“Elected to the Senate in the 1980s … yada yada … served on some committees … don’t care … is anti-immigration … not scandalous enough … was once called a racist! There. There it is. I hate him. BOO TRUMP. BOOOOOO.”

Sessions testifies during his confirmation hearing to become U.S. attorney general

To be fair, a lot of Trump’s selections are controversial. Betsy DeVos, the choice for education commissioner, is a major proponent of charter schools. The selection of Tom Price for Health and Human Services warranted more than 5,000 doctors to sign a petition opposing him.

But there were some good choices, too. General James Mattis for defense secretary. Don Coats as director of intelligence. Gov. Terry Branstad as ambassador to China.

And then there’s Jeff Sessions.

As Trump’s choice for attorney general, he has been by far the most controversial.

Critics point to his 1986 rejection by Congressional Republicans to become a federal judge after accusations that he made racist comments to a colleague. The NAACP recently held a sit-in in his office to voice their disapproval.

His supporters, meanwhile, point to him overseeing the prosecution of a highly publicized hate crime in Alabama — the lynching of a black man by the Klu Klux Klan — while he was the U.S. Attorney for the Southern District in the early ’90s, a case that people say led to the demise of the KKK in Alabama.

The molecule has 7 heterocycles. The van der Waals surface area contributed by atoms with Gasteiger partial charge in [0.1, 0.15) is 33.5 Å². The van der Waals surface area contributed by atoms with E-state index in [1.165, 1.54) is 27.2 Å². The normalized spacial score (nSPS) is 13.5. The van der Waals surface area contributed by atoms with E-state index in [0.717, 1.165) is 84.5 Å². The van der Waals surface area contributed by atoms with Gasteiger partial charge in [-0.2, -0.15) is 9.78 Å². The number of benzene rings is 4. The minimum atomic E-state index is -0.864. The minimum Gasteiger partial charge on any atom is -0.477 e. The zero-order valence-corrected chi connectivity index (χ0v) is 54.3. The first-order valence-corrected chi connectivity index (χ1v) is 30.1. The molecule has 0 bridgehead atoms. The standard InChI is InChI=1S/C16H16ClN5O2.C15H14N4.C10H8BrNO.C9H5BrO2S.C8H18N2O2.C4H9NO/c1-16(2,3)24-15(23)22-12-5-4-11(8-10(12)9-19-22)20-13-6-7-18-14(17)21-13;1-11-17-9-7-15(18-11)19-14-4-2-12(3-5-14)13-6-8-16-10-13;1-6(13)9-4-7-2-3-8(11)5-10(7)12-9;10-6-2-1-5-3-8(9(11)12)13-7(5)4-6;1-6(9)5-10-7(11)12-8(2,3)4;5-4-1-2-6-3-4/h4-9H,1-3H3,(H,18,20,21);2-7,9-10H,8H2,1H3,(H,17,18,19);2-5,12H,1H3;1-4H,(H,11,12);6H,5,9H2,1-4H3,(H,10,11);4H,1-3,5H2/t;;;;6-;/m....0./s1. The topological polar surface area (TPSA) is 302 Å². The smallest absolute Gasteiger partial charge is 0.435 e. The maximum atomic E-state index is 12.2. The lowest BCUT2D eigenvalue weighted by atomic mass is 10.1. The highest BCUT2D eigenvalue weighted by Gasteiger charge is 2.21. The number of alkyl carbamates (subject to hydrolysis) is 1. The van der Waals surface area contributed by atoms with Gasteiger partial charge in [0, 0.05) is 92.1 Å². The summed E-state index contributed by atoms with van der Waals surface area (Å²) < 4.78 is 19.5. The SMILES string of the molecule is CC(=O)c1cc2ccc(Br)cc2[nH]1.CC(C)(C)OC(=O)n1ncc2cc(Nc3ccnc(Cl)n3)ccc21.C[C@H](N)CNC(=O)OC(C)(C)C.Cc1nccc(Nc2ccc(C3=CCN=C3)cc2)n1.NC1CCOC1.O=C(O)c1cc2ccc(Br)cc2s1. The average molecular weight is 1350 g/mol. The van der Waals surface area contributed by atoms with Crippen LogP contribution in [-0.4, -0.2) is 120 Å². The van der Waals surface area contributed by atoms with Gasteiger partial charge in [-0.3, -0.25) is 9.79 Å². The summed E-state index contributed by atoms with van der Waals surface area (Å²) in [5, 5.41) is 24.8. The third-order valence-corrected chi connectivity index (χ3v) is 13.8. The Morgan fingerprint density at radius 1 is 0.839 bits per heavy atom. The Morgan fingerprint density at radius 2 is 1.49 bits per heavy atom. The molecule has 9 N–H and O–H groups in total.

However, an excellent article by the Atlantic this week shows that Sessions’s role in the case has been highly overstated.

Sessions’s Senate confirmation hearing began on Tuesday. Unsurprisingly, protesters interrupted the proceedings at times, some dressed in KKK garb.

I think this is the circus we can expect from here on out, and it’s incited by the theatrics of Trump himself. This is the new normal. But when else can you expect when you elect a reality TV star as president?

In short, our government has become a reality show. Hey, it makes for some good blog fodder.

Speaking of which, tomorrow, I plan to have a nice recap on President Obama’s farewell address on Tuesday night, which should be an extremely memorable speech. It’s hard not to appreciate that this essentially marks the conclusion of our first African-American president.

Of course, that could be overshadowed if even bigger news were to pop up over the next 24 hours.

But what can outweigh Obama’s farewell address?!

Oh. This.

Buckle up. it’s not even Jan. 20 yet.